James Cofield
Joh Beljke-Peterson at Desk
Cofield in 1956
34th President of the United States
In office
January 20, 1953 – January 20, 1957
Vice President Nathaniel Taylor
Preceded by Harry S. Truman
Succeeded by TBD
United States Senator from North Carolina
In office
March 4, 1931 – December 15, 1952
Preceded by Furnifold M. Simmons
Succeeded by TBD
Member of the North Carolina Senate
In office
Personal details
BornFebruary 2, 1896
Roanoke, Alabama
DiedJune 17, 1963
Wilmington, North Carolina
Political partyDemocratic
Spouse(s)Helen B. Reading
Alma materQueens University of Charlotte
ReligionSouthern Baptist
SignatureJames Cofield Signature.png
Military service
Nickname(s)Jim Blue
AllegianceUnited States
Service/branchFlag of the United States Army United States Army
Years of service1917-1919
RankSergeant Sergeant
Unit19th Field Artillery, 5th Brigade, 5th Infantry Division
Battles/warsWorld War I
James Ronald Cofield (February 2, 1896 - June 17, 1963) was the 34th President of the United States from 1953 to 1957. A Southern Democrat from Alabama, he grew up in North Carolina, rising through the ranks of state government, eventually becoming Senator for that state. Following his 1950 speech on the Senate floor in favour of the war in Korea, Cofield was thrust into the national spotlight, later becoming a major candidate for Democrats in the 1952 presidential election, and eventually achieving electoral victory as the party's nominee.

As president, Cofield was a considered a "soft-interventionist"; maintaining the war against North Korea, and escalating conflict in Indochina. He was also an ardent southern conservative, being ambivalent to the system of segregation, as well as being a supporter of Joseph McCarthy (at least in the early months of his term). His early popularity waned towards the mid-1950's due to public dissatisfaction with his southern conservative, interventionist policies, as well as the Democratic party's long control of the presidency (twenty-four years at the end of Cofield's term), and during the 1956 election, the incumbent lost against the former governor of Indiana, Richard Morten.

Early life and service

James Ronald Cofield was born at 307 Guy St, Roanoke, Alabama on February 2, 1896 to Johnson  K. Cofield (1863-1935), a businessman/public speaker, and Cathrine Barr-Peterson (1867-1917). Johnson was the second child to the Alabamian politician (governor of the state between 1878 and 1882)  Arthur Earl Cofield (1832-1901) and Mary Attebery (1831-1868).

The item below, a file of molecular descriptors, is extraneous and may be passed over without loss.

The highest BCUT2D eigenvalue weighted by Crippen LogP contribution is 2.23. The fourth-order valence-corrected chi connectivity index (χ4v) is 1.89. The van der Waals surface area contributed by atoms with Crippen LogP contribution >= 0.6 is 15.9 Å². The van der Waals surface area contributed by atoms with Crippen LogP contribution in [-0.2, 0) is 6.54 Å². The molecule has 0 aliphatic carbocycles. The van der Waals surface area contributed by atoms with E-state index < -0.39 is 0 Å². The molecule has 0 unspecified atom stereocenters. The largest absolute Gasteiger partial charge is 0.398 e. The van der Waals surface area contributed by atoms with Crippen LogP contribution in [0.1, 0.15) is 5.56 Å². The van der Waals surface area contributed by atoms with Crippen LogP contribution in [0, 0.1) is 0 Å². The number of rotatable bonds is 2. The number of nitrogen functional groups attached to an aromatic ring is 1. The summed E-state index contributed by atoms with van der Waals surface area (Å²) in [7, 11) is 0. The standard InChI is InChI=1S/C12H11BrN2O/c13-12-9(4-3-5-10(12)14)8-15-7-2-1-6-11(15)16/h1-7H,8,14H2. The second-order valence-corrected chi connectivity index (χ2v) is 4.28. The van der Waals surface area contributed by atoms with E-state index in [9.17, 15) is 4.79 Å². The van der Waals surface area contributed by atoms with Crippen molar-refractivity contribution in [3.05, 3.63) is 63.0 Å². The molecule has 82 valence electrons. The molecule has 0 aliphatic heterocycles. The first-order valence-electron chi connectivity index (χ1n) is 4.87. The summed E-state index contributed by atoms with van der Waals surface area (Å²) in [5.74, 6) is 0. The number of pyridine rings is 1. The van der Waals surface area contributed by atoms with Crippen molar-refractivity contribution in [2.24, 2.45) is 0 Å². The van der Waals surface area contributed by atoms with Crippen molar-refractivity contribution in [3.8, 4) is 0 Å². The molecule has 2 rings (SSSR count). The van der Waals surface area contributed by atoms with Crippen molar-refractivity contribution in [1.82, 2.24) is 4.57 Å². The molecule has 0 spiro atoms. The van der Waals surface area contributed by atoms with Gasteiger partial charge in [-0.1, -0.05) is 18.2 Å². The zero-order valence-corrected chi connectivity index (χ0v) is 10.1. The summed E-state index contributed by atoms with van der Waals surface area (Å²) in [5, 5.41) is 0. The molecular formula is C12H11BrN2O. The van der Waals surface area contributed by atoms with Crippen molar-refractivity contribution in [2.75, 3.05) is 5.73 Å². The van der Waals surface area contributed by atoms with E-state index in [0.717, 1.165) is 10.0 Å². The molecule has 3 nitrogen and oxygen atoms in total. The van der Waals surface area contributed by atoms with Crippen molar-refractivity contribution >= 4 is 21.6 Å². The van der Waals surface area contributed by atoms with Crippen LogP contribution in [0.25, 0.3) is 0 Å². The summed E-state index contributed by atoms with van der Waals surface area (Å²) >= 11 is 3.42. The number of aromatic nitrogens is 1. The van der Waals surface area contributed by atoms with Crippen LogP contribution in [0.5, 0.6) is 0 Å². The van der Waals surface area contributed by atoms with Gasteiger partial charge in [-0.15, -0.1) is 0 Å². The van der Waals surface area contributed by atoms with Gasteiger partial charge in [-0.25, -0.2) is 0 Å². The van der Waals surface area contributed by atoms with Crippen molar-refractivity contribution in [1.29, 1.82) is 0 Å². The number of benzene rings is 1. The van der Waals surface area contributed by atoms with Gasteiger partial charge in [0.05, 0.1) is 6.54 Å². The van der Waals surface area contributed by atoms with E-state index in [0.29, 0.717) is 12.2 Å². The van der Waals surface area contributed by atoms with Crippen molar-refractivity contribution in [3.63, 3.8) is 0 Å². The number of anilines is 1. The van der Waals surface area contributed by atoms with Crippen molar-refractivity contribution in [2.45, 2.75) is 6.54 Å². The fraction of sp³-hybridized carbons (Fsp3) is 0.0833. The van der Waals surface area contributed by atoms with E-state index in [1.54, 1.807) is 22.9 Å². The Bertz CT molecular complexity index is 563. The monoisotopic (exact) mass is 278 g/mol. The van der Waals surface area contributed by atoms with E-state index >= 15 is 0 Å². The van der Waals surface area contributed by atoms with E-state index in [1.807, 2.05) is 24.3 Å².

The fourth child in the family, James' brothers were Andrew Wheeler Cofield (1886-1950), a prominent Alabamian politician during the 1920's, Douglas Kelly Cofield (1889-1906), who drowned at the age of 16, and David Peterson Cofield (1891-1945), a public speaker and colonel within the U.S. Army.

In 1901, following the passing of Arthur Cofield, Johnson moved his family to more comfortable accomodations in the city of Charolette, North Carolia. During this time, James attended a number of public schools in the Concord area, as was known to achieve average grades. His later high school education was undertaken in first the Cary High School from 1910 to 1911, then  the Concord High School from 1911 to 1913. A year later, James was enrolled into the Queens University of Charlotte, the same university two of his older brothers were enrolled to. It would not be until 1918 in which he would graduate with a Major in Business Administration.

World War I

In May of 1918, James Cofield was drafted into the U.S. Army, and transported to a military camp in Wilmington following a successful examination and preliminary training. James' brother Arthur had already enlisted by this time, as he had joined the The Citadel, a state military college, in 1909, and had graduated five years later, slightly before the beginning of the war. Arthur would later join the 120th Infantry Regiment of the North Carolina Army National Guard, being transported to Europe in the winter of 1917. 

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